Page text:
Friday, August 27, 2010

Gerald's Crazy Bone Same-Day Surgery

Last fall I learned from the physiatrist who did the testing on my elbow that the “crazy bone” was really a nerve. You probably knew that, but I had just assumed a bone was a bone. My little finger and ring finger were going numb because of problem with that nerve, and he told me I needed same-day surgery. My primary physician accepted that recommendation and sent me on to a surgeon, who said we first needed for a couple of months to try a splint while sleeping. That worked for me.

So when Gerald’s same two fingers started going numb, we thought we knew what would happen. However, his nerve was in much worse shape and different in cause and effect from mine, and the same surgeon said a splint would not solve his problem.

Consequently, same-day surgery was scheduled for him on Tuesday. We went in at ll:15 a.m. as asked, but it was after 2 p.m. before the surgery took place. Then recovery time kept us there until the surgical center closed. We were the last patients out. Then we had to pick up pain pills at the pharmacy and go through the drive-in to get supper to take home since Gerald had followed directions and not eaten since the previous night’s supper.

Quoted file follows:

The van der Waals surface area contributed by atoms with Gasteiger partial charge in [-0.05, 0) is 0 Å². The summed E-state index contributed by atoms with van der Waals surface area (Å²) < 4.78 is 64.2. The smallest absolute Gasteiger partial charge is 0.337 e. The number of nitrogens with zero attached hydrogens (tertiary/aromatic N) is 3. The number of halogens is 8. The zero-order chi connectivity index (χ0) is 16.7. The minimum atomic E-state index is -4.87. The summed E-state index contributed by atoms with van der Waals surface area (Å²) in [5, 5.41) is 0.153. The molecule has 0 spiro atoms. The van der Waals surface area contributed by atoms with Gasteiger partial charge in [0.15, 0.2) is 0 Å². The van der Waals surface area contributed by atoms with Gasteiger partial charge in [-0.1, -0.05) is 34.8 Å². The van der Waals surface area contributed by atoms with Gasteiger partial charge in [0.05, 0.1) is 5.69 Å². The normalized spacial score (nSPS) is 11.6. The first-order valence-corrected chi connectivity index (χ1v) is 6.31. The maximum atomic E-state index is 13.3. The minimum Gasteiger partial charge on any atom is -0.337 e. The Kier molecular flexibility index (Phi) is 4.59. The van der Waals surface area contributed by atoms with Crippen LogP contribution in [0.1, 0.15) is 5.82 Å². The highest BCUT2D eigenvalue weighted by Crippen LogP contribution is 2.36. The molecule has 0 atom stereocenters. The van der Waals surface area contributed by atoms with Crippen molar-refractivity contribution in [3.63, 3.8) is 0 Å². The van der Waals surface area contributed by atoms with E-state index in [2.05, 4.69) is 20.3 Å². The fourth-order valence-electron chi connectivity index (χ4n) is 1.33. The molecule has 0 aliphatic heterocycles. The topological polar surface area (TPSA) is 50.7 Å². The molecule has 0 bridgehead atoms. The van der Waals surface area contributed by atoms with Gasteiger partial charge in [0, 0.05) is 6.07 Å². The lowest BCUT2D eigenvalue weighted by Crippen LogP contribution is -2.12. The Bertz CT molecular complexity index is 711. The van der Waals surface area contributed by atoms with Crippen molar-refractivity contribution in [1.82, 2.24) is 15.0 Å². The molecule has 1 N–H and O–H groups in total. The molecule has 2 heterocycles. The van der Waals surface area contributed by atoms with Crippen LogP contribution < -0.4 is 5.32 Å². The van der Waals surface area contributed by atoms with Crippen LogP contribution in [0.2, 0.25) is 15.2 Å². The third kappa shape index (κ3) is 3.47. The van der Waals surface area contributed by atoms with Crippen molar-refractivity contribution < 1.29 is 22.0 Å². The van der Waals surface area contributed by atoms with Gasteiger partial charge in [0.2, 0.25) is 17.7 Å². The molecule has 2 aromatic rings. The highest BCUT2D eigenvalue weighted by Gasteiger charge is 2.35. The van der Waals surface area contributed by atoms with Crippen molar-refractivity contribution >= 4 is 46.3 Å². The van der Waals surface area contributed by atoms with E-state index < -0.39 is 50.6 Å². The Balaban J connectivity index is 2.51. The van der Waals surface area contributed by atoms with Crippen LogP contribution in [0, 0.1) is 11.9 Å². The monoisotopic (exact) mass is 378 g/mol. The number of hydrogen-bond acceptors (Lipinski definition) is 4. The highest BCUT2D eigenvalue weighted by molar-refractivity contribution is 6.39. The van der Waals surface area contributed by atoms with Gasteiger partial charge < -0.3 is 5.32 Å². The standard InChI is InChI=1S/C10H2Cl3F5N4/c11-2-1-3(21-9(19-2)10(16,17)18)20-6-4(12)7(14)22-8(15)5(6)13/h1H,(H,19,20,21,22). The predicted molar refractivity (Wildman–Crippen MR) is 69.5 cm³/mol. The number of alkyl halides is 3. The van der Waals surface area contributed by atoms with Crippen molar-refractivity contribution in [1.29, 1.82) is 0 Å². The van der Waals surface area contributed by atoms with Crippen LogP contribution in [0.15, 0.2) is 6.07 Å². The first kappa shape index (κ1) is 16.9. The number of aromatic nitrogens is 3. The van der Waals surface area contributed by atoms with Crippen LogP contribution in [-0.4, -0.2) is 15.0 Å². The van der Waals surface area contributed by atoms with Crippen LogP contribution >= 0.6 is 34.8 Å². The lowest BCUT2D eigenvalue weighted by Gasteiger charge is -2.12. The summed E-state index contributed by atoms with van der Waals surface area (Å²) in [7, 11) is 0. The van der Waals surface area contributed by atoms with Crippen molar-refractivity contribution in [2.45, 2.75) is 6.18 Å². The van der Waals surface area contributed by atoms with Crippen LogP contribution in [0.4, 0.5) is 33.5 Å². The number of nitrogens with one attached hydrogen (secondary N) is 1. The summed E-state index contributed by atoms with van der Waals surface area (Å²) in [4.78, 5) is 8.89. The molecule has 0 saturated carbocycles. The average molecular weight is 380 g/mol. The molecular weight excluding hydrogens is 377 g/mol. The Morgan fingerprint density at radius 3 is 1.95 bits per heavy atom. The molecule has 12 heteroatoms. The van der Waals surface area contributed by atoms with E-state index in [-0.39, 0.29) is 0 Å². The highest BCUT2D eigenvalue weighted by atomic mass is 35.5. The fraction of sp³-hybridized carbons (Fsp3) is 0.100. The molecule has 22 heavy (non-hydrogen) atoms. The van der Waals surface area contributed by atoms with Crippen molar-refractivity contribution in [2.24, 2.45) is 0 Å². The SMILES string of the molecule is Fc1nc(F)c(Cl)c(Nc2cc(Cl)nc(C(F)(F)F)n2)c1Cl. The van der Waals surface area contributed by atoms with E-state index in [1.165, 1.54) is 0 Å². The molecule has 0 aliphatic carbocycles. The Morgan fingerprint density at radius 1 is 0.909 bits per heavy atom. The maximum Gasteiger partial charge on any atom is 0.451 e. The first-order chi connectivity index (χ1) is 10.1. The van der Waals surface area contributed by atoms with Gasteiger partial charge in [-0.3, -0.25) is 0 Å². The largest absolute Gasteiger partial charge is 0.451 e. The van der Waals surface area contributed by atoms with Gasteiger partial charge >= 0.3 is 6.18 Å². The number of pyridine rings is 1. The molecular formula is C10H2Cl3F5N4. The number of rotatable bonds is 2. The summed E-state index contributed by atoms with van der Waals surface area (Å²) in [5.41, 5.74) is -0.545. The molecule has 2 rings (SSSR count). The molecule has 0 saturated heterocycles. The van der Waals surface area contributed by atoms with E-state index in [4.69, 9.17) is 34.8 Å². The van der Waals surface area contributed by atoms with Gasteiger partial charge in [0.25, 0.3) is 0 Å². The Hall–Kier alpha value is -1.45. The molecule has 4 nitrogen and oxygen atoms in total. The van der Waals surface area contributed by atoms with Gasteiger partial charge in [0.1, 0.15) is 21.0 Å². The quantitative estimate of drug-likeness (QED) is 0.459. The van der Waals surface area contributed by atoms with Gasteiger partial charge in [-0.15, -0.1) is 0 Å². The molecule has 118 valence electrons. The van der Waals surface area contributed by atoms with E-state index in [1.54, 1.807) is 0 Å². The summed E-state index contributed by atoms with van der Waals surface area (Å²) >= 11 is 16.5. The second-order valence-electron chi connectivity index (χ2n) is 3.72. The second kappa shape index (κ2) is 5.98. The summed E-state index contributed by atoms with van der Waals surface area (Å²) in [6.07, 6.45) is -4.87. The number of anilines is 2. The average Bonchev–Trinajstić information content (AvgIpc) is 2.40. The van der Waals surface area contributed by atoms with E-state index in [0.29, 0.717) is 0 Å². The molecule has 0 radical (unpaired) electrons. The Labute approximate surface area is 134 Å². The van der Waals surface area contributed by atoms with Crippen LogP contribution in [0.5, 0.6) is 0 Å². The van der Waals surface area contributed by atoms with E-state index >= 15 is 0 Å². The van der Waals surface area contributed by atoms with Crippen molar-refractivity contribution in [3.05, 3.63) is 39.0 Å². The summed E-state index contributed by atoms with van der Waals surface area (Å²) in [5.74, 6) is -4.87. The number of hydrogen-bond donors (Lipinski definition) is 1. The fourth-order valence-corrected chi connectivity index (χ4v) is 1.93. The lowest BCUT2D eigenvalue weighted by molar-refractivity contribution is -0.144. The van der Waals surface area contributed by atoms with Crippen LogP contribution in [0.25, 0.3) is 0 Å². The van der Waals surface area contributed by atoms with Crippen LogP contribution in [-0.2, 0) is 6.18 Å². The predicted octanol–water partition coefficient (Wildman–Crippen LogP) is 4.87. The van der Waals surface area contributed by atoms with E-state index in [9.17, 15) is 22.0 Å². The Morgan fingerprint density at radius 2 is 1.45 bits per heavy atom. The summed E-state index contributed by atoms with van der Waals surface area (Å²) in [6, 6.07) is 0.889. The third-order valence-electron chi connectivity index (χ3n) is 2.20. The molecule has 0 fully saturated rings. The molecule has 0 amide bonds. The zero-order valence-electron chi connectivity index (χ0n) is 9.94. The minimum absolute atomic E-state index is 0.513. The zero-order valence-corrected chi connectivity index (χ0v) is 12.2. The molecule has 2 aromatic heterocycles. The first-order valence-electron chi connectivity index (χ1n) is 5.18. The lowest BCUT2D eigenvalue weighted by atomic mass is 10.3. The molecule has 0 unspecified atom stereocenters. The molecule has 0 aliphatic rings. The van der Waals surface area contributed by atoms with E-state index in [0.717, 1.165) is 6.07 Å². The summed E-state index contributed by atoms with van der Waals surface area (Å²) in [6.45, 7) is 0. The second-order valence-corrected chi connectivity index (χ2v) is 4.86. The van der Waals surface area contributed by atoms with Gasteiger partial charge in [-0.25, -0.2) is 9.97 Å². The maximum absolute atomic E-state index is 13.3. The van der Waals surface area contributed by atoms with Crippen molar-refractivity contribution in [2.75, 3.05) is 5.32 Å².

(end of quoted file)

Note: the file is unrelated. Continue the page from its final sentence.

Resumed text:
Same-day surgery sounds so simple, and I guess in comparison to other surgeries it is. But when an arm is cut for four inches and the doctor has probed inches on either side of that, it is pretty scary. At least it is to the wife of the victim. Especially after the surgeon told me Gerald’s nerve situation had been very serious and it might be two years before the body rejuvenated the damaged nerve and strength in his arm might return.

Gerald was told not to lift but to start resuming his regular work the next day! I asked the surgeon if he had any idea what Gerald’s work day was like. (I was thinking hot and dirty.) Gerald has really been good about following directions on the instruction sheet sent home with us, but that two-page sheet is very confusing about two items. (They need a writer to edit one of their confusing instructions!)

The paper urged the patient to call about any questions, and when Gerald did about one item yesterday, he was never allowed to talk to the surgeon. The receptionist checked with the P.A. and told him completely different instructions than the sheet had said. He read her the sheet, and she had no explanation for the difference. A call this morning resulted in the same differing instruction, so we are hoping she and the P.A. know what they are doing.

Gerald seems to be doing splendidly. He is out and about working just like the doctor ordered, and he has needed to take few pain pills. His arm seems to be moving just fine. It has been a crazy experience, and we will be glad to see the surgeon again a week from today and have him confirm that everything is going as great as we think it is.

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